Mainframe computers are big and they exist in their own climate controlled room (or facility). Not because the operators like it at 70 degrees Fahrenheit, but the computers need to be stored in cooler rooms because they can run very hot. They are sometimes referred to as “Big Iron”. That name comes from the olden days (1950-1980s) when these big boys came in big, heavy, steel and iron cases and cabinets.
Mainframe computers are data kings. They are high-end, commercial machinery. They are very expensive and very labor intensive to keep running properly. When there is a problem, it usually takes a small team of programmers to iron out the problem. (Hence, also why they are called Big Iron). They can plow through an incredible amount of bulk data that needs to be adjusted, realigned and calculated, and then spit right back to you very quickly (on paper, screen, tape,or disk. If you need 1/28 of all of the electric bills for the city of Columbus, OH, recorded, calculated, printed out and mailed, a mainframe is what you want. It is exactly the type of computer that would be used to calculate that data and is currently used in Columbus. Columbus is the 16th biggest city in the USA – that is a lot of bills. It takes a lot of programming.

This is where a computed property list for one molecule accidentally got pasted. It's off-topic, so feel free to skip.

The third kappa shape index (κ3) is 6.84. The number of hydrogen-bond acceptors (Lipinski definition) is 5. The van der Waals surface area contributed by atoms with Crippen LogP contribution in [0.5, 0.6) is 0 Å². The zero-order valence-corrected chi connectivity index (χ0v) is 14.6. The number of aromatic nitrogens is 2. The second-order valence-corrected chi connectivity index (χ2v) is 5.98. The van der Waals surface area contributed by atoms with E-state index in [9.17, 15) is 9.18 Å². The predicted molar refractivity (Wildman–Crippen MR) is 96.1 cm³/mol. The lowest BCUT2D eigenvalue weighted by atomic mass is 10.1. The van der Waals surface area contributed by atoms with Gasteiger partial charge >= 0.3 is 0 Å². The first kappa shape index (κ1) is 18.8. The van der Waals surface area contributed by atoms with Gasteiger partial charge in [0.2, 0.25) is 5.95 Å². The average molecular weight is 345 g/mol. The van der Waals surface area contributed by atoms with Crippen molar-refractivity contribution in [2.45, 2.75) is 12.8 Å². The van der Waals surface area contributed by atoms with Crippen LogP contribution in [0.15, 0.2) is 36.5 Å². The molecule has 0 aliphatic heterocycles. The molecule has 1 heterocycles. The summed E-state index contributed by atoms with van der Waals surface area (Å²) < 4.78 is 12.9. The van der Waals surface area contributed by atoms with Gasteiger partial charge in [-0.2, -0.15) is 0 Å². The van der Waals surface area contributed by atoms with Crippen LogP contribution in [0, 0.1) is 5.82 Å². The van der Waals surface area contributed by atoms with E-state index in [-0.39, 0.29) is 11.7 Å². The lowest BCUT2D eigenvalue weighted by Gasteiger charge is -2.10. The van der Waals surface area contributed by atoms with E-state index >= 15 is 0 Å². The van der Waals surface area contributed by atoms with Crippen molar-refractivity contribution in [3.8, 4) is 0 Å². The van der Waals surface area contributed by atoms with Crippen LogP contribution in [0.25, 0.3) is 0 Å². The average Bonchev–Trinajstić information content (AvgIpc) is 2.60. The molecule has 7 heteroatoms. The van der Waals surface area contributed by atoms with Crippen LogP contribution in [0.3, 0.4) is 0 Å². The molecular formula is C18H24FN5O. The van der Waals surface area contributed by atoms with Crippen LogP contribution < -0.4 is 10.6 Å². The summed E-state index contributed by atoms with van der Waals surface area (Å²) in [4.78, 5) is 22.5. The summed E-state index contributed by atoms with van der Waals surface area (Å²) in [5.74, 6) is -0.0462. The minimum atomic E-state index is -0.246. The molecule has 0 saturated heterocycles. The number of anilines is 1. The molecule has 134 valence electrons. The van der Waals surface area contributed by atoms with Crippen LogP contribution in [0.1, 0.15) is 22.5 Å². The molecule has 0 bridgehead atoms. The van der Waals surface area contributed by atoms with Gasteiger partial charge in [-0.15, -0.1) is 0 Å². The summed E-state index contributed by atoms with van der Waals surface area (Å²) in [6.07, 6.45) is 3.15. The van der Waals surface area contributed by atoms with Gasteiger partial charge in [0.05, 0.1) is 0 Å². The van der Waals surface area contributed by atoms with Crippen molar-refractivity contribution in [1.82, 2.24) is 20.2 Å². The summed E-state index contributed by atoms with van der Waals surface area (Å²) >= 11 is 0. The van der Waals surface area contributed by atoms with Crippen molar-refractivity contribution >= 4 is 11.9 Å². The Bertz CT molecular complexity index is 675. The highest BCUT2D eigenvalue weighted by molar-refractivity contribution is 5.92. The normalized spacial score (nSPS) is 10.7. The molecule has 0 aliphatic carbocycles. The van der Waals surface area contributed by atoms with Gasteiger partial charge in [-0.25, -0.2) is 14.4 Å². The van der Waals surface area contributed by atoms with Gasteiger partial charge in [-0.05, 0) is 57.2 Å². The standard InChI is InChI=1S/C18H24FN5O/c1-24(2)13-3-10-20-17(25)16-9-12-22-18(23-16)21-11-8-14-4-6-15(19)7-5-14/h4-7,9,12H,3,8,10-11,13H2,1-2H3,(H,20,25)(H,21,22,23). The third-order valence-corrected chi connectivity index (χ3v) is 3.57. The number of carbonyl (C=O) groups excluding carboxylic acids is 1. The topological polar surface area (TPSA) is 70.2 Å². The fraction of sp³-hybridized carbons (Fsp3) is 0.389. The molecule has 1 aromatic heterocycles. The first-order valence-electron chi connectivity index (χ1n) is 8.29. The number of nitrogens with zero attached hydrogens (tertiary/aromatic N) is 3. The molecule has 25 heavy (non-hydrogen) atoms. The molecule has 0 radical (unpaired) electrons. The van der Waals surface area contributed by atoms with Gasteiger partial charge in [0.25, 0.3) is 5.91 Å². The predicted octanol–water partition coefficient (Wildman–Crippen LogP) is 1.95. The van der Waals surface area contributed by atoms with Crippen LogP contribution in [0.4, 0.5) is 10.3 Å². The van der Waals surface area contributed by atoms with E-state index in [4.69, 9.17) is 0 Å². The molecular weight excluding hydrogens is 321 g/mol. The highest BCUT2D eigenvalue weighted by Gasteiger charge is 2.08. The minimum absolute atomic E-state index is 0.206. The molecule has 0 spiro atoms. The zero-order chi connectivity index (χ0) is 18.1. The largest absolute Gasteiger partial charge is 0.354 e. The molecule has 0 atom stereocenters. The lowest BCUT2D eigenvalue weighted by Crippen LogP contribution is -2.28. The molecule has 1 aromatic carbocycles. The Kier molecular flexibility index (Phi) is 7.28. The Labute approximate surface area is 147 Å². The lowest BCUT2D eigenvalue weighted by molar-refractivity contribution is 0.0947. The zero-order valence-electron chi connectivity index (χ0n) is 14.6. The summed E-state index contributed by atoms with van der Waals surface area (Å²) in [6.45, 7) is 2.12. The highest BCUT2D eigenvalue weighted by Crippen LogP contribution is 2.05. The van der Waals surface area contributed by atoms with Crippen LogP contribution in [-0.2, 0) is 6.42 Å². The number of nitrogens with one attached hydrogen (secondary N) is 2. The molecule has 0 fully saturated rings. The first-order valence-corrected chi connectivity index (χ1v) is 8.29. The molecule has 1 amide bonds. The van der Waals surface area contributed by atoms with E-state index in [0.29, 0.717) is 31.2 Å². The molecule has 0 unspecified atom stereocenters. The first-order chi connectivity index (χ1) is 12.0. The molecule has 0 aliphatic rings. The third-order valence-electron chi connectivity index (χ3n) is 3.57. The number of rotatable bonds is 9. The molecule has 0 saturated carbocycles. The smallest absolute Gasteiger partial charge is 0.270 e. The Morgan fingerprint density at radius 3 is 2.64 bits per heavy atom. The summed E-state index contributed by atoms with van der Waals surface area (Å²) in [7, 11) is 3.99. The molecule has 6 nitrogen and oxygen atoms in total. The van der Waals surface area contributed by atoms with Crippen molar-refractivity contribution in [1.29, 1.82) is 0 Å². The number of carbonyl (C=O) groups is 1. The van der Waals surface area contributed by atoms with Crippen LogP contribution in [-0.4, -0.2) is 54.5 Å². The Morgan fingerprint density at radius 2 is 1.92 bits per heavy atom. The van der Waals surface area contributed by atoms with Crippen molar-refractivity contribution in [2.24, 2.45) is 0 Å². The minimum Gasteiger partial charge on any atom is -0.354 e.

On the other hand, they are not good at small projects. So, do not ask the mainframe to check your e-mails or do a grocery list. They are not set up for this triviality and it would take you a lot longer to program them for these tasks than for you to just do them yourself. The US Census uses mainframes. The census has over over 300 million people to tabulate and it does not take 10 years to do it. It takes more like 10 months to add it all up, proofread it, calculate it, size it and print it, and correlate to make the reports. If the job is big, give it to a mainframe computer to complete.